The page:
I said "dance", not "fuck", don't get it confused. — Cardi B
Whereas there are official docs and myriad guides to follow regarding setting up Alpine Linux I decided to record the process on a brand new ASUS VivoBook. Why the E203 VivoBook? I'm a big fan of the ASUS EeePC series and the E203 is a worthy successor. Simple and small, lightweight, and with a keyboard that pleases the fingertips: the E203 checked some of my boxes. Lack of back lit keys turned out to be more bothersome than I'd figured it would be. But coming equipped with USB-C, microSD, HDMI, and two USB 3.1 ports makes it a pretty robust offering from ASUS for a budget laptop. Slick and light with a price point that won't leave your wallet longing for that soft feel of greenback cotton, the VivoBook makes me shout "Republic of China all the way!". I also had an ASUS Chromebook hanging around burning a hole in my floor but the star is the VivoBook.
First, use rpi-imager to create a bootable USB drive. It just works.
Second, turn off secure boot in the BIOS (get to the BIOS with F2 on the VivoBook; Chromebook requires developer mode).
Third, this is a simple sys install (not running from RAM) so just follow steps given in installer.
Fourth, you will need the community repos so edit
/etc/apk/repositories and remove the comment to allow downloading from community repos.
Finally, as root begin installing goodies:
# become root or use doas su - # add basics apk add man mandocs openbox xterm xinit terminus-font doas
...and some other crap:
apk add acpi git neofetch feh cwm polybar light # acpi is a client for battery, power, and thermal readings # git for duh, neofetch for hacker factor, and feh is for wallpaper # the calm window manager is my go to # polybar is a great status bar # light for screen backlight control # Getting bluetooth working requires dbus and bluez # Check out dbus here: https://www.freedesktop.org/wiki/Software/dbus/ apk add dbus dbus-openrc apk add bluez bluez-openrc bluez-alsa # oddly found that out here: https://wiki.postmarketos.org/index.php?title=Bluetooth # Remember to add bluetooth and others to runtime so it works at boot! rc-update add bluetooth boot rc-update add bluealsa boot rc-update add dbus default # audio is easy with alsa drivers and such # ("easy" - alas, alas...alsa doesn't see sound card on Chromebook; I hate being dyslexic) apk add alsa-utils alsa-utils-doc alsa-lib alsaconf alsa-ucm-conf # read more about alsa here: https://en.wikipedia.org/wiki/Advanced_Linux_Sound_Architecture # to change shell we need libuser apk add libuser # Alpine uses ash as default shell but one might want bash apk add bash # OK, done with apk for now touch /etc/login.defs # make sure /etc/default is around touch /etc/default/useradd # pick bash if you want doas lchsh <user> # do magic setup-xorg-base # add your user to all useful groups addgroup <user> audio addgroup <user> input addgroup <user> video # logout so the changes take effect # startx needs .xinitrc to load the Xresources file # and start cwm touch .xinitrc # before starting X, install setxkbmap for compose key apk add setxkbmap # see .XCompose for more # then, startx or xinit! startx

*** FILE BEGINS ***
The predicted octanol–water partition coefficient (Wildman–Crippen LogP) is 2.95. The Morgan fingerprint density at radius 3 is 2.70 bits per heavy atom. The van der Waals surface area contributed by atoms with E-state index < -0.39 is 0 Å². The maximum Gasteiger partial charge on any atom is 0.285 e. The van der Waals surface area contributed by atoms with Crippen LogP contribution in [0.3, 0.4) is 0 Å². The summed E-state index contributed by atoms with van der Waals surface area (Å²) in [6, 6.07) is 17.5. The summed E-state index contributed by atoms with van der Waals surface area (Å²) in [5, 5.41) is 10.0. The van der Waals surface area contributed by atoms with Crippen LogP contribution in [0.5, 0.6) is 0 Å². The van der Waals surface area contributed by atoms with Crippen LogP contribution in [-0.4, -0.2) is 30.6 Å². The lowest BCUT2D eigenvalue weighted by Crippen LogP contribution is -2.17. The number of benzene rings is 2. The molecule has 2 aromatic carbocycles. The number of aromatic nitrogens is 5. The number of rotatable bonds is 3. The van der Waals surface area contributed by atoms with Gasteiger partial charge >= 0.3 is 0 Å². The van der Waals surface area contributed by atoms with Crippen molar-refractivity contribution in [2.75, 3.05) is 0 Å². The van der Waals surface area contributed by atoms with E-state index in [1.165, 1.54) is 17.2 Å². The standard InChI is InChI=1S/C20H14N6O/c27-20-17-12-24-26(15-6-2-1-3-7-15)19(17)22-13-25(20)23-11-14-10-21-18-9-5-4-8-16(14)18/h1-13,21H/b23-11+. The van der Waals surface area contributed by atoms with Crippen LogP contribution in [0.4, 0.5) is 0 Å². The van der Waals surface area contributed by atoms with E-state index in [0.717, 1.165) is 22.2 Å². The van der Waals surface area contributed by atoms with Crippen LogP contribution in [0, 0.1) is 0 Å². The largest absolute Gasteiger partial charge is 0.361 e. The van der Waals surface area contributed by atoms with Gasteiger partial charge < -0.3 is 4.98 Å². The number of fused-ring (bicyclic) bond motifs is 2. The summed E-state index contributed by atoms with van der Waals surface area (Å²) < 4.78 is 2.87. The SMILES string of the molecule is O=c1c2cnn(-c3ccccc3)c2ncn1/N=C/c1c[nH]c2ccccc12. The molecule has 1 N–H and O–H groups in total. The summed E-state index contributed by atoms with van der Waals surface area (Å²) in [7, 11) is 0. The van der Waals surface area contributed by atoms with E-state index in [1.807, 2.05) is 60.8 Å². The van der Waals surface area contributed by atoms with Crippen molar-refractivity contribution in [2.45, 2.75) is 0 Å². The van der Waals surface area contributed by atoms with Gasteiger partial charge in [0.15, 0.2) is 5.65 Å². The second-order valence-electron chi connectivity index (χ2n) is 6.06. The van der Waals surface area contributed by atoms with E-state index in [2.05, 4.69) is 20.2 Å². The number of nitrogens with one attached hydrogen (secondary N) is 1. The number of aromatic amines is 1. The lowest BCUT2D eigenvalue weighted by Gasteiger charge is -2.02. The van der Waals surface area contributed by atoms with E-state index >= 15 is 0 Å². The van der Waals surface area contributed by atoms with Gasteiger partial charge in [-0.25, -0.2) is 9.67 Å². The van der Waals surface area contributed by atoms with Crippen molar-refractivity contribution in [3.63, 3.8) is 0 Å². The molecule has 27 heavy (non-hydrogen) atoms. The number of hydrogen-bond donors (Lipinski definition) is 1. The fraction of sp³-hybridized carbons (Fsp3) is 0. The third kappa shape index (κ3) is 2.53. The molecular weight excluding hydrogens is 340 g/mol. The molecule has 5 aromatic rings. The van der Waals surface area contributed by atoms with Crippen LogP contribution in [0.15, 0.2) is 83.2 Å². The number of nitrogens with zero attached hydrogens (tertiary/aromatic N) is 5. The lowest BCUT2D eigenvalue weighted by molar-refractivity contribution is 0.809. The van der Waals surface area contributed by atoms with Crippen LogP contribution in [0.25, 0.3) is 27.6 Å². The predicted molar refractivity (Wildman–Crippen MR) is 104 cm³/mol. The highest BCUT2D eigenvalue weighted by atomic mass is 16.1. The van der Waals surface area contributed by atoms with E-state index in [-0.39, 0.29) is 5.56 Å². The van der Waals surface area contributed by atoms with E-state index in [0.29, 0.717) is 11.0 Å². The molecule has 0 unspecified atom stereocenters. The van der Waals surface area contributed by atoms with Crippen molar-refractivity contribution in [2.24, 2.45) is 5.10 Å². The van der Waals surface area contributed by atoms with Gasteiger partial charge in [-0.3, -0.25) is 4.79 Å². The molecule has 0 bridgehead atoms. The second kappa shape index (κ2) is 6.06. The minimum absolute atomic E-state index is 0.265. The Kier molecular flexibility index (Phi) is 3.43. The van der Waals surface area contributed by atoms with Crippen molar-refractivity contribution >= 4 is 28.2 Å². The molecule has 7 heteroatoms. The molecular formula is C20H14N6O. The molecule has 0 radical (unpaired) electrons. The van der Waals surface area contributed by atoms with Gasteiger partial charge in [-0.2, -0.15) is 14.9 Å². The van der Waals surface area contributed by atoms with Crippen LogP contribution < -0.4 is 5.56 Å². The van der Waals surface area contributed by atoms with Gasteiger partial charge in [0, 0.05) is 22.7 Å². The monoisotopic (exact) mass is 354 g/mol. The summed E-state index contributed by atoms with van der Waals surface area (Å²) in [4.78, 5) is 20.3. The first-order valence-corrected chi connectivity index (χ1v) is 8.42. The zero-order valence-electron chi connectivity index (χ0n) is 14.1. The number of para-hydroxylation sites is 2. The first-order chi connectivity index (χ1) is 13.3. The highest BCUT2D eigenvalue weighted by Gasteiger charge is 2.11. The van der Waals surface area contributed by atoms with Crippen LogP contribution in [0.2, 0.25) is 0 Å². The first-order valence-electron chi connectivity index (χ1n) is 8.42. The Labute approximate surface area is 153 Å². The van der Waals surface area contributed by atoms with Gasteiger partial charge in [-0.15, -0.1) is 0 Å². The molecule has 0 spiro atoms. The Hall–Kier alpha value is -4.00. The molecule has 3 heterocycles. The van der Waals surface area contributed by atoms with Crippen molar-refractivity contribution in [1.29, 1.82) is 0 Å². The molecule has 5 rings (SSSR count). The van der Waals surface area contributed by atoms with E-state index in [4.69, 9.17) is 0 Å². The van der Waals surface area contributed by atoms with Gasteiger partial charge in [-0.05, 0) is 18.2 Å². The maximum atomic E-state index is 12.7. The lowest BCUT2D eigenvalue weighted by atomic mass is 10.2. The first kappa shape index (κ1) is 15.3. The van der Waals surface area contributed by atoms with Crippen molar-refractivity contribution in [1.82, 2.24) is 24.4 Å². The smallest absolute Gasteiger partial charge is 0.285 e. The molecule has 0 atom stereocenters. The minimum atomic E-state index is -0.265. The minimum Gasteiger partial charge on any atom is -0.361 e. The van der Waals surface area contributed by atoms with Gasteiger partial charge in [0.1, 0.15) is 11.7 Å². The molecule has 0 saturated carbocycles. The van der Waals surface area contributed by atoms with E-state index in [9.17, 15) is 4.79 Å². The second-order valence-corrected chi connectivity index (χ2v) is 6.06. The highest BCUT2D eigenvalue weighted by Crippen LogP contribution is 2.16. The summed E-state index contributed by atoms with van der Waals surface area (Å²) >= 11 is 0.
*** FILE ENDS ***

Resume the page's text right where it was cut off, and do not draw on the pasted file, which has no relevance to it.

OK, once that stuff is out of the way let's work on the touchpad. Install and read about xinput:
apk add xinput xinput-doc
In order to discover the key mapping of the touchpad issue this command:
And from there once you've discovered what device, get the button map via:
xinput get-button-map "the device"
And when you are ready, set the button map with:
xinput set-button-map 1 2 3 4 5 6 7
The mapping is in physical order and setting one of the above values with "0" will disable the button. Thus setting 2 to "0" will disable that action.
The Chromebook doesn't have traditional function keys so use
xev to find the right keycode or keysym name.
Bind the chosen key in
.cwmrc to the action you'd like taken. For example, having the reduce brightness key actual reduce screen brightness.
To get suspend to work on LID close follow this guide: https://wiki.alpinelinux.org/wiki/Suspend_on_LID_close
You might need to create the directories and don't forget to make the script you'll copy executable.
And, finally, here are the fonts that work best for most setups:
apk add terminus-font ttf-inconsolata ttf-dejavu font-noto font-noto-cjk ttf-font-awesome font-noto-extra
Before starting let's install docker:
apk add docker addgroup <user> docker # have docker start on boot rc-update add docker boot service start docker
I use a static site generator of my own (less than stellar) making called bss — here's how to get it working with Nix and Docker:
# Once you've cloned bss, mount the dirs and expose the ports docker run -it --rm -v $(pwd)/bss/:/bss -v $(pwd)/blog_bt:/blog_bt -p 9000:9000 nixos/nix # bss is flakes based so we have to pass annoying flags but this can also be set in nix config nix build --extra-experimental-features nix-command --extra-experimental-features flakes # copy the resulting program into a dir on the PATH cp result/bin/bss /nix/var/nix/profiles/default/bin/